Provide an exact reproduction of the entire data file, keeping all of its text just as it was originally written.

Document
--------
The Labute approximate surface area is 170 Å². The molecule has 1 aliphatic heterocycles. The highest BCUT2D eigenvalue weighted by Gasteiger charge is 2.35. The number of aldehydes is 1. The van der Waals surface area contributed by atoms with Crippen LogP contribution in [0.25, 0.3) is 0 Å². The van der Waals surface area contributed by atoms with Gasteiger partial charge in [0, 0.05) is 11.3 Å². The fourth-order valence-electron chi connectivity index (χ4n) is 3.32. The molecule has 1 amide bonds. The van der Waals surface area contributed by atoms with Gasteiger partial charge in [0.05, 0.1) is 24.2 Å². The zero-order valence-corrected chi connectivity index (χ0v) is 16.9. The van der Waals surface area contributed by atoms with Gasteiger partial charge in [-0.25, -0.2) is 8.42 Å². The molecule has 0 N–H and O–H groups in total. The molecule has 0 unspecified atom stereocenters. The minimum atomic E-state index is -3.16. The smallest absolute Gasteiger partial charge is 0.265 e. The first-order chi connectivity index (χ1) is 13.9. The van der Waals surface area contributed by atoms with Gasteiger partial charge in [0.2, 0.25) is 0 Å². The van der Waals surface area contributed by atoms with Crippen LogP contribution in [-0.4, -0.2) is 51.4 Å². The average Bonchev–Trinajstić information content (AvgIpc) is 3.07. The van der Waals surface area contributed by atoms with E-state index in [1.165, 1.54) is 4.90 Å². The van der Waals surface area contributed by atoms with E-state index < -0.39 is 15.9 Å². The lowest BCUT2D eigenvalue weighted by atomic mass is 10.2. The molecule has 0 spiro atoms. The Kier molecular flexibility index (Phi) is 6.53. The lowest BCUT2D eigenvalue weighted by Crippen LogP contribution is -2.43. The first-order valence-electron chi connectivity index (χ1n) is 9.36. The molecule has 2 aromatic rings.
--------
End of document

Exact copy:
The Labute approximate surface area is 170 Å². The molecule has 1 aliphatic heterocycles. The highest BCUT2D eigenvalue weighted by Gasteiger charge is 2.35. The number of aldehydes is 1. The van der Waals surface area contributed by atoms with Crippen LogP contribution in [0.25, 0.3) is 0 Å². The van der Waals surface area contributed by atoms with Gasteiger partial charge in [0, 0.05) is 11.3 Å². The fourth-order valence-electron chi connectivity index (χ4n) is 3.32. The molecule has 1 amide bonds. The van der Waals surface area contributed by atoms with Gasteiger partial charge in [0.05, 0.1) is 24.2 Å². The zero-order valence-corrected chi connectivity index (χ0v) is 16.9. The van der Waals surface area contributed by atoms with Gasteiger partial charge in [-0.25, -0.2) is 8.42 Å². The molecule has 0 N–H and O–H groups in total. The molecule has 0 unspecified atom stereocenters. The minimum atomic E-state index is -3.16. The smallest absolute Gasteiger partial charge is 0.265 e. The first-order chi connectivity index (χ1) is 13.9. The van der Waals surface area contributed by atoms with Gasteiger partial charge in [0.2, 0.25) is 0 Å². The van der Waals surface area contributed by atoms with Crippen LogP contribution in [-0.4, -0.2) is 51.4 Å². The average Bonchev–Trinajstić information content (AvgIpc) is 3.07. The van der Waals surface area contributed by atoms with E-state index in [1.165, 1.54) is 4.90 Å². The van der Waals surface area contributed by atoms with E-state index < -0.39 is 15.9 Å². The lowest BCUT2D eigenvalue weighted by atomic mass is 10.2. The molecule has 0 spiro atoms. The Kier molecular flexibility index (Phi) is 6.53. The lowest BCUT2D eigenvalue weighted by Crippen LogP contribution is -2.43. The first-order valence-electron chi connectivity index (χ1n) is 9.36. The molecule has 2 aromatic rings.